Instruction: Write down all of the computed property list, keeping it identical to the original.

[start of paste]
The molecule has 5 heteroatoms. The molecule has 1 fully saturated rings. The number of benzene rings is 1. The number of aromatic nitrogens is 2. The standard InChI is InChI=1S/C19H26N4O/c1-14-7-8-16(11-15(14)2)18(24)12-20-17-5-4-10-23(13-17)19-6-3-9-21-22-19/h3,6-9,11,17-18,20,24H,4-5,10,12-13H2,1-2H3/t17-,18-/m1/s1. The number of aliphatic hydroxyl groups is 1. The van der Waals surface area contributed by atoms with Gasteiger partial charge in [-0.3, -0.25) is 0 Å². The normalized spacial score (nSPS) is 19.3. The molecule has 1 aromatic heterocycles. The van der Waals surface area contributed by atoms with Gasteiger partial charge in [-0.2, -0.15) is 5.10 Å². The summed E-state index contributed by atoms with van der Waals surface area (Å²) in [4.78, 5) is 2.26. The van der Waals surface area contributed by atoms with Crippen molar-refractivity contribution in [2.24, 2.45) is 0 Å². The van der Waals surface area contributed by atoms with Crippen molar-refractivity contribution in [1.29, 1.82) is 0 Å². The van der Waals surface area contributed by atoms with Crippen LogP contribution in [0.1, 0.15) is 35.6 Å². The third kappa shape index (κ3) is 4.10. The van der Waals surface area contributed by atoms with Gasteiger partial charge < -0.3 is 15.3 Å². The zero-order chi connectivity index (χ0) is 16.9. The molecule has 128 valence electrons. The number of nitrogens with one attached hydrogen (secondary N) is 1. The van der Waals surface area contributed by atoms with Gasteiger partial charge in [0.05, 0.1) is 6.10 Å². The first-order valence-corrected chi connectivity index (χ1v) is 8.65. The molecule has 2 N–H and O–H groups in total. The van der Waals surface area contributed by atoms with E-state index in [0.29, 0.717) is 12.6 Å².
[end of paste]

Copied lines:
The molecule has 5 heteroatoms. The molecule has 1 fully saturated rings. The number of benzene rings is 1. The number of aromatic nitrogens is 2. The standard InChI is InChI=1S/C19H26N4O/c1-14-7-8-16(11-15(14)2)18(24)12-20-17-5-4-10-23(13-17)19-6-3-9-21-22-19/h3,6-9,11,17-18,20,24H,4-5,10,12-13H2,1-2H3/t17-,18-/m1/s1. The number of aliphatic hydroxyl groups is 1. The van der Waals surface area contributed by atoms with Gasteiger partial charge in [-0.3, -0.25) is 0 Å². The normalized spacial score (nSPS) is 19.3. The molecule has 1 aromatic heterocycles. The van der Waals surface area contributed by atoms with Gasteiger partial charge in [-0.2, -0.15) is 5.10 Å². The summed E-state index contributed by atoms with van der Waals surface area (Å²) in [4.78, 5) is 2.26. The van der Waals surface area contributed by atoms with Crippen molar-refractivity contribution in [2.24, 2.45) is 0 Å². The van der Waals surface area contributed by atoms with Crippen molar-refractivity contribution in [1.29, 1.82) is 0 Å². The van der Waals surface area contributed by atoms with Crippen LogP contribution in [0.1, 0.15) is 35.6 Å². The third kappa shape index (κ3) is 4.10. The van der Waals surface area contributed by atoms with Gasteiger partial charge < -0.3 is 15.3 Å². The zero-order chi connectivity index (χ0) is 16.9. The molecule has 128 valence electrons. The number of nitrogens with one attached hydrogen (secondary N) is 1. The van der Waals surface area contributed by atoms with Gasteiger partial charge in [0.05, 0.1) is 6.10 Å². The first-order valence-corrected chi connectivity index (χ1v) is 8.65. The molecule has 2 N–H and O–H groups in total. The van der Waals surface area contributed by atoms with E-state index in [0.29, 0.717) is 12.6 Å².